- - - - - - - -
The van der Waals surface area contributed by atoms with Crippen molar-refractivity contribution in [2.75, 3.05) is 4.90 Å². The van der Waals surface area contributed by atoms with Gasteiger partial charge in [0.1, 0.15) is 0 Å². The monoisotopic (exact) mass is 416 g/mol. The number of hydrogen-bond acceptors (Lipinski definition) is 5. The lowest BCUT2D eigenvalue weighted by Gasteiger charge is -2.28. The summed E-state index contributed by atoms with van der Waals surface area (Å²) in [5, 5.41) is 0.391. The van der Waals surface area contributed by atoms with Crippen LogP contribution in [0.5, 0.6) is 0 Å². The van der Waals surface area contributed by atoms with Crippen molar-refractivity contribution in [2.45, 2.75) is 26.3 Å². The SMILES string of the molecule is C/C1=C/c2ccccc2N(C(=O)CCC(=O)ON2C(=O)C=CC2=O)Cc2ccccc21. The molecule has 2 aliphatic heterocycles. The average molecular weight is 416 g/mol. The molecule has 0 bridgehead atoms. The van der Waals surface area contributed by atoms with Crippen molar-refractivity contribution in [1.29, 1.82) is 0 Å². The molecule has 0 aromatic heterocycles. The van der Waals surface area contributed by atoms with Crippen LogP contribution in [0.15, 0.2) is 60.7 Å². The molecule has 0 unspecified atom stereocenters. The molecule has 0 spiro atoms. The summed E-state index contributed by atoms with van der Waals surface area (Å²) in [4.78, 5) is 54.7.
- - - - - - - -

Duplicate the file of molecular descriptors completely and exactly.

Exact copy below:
The van der Waals surface area contributed by atoms with Crippen molar-refractivity contribution in [2.75, 3.05) is 4.90 Å². The van der Waals surface area contributed by atoms with Gasteiger partial charge in [0.1, 0.15) is 0 Å². The monoisotopic (exact) mass is 416 g/mol. The number of hydrogen-bond acceptors (Lipinski definition) is 5. The lowest BCUT2D eigenvalue weighted by Gasteiger charge is -2.28. The summed E-state index contributed by atoms with van der Waals surface area (Å²) in [5, 5.41) is 0.391. The van der Waals surface area contributed by atoms with Crippen LogP contribution in [0.5, 0.6) is 0 Å². The van der Waals surface area contributed by atoms with Crippen molar-refractivity contribution in [2.45, 2.75) is 26.3 Å². The SMILES string of the molecule is C/C1=C/c2ccccc2N(C(=O)CCC(=O)ON2C(=O)C=CC2=O)Cc2ccccc21. The molecule has 2 aliphatic heterocycles. The average molecular weight is 416 g/mol. The molecule has 0 bridgehead atoms. The van der Waals surface area contributed by atoms with Crippen molar-refractivity contribution in [1.29, 1.82) is 0 Å². The molecule has 0 aromatic heterocycles. The van der Waals surface area contributed by atoms with Crippen LogP contribution in [0.15, 0.2) is 60.7 Å². The molecule has 0 unspecified atom stereocenters. The molecule has 0 spiro atoms. The summed E-state index contributed by atoms with van der Waals surface area (Å²) in [4.78, 5) is 54.7.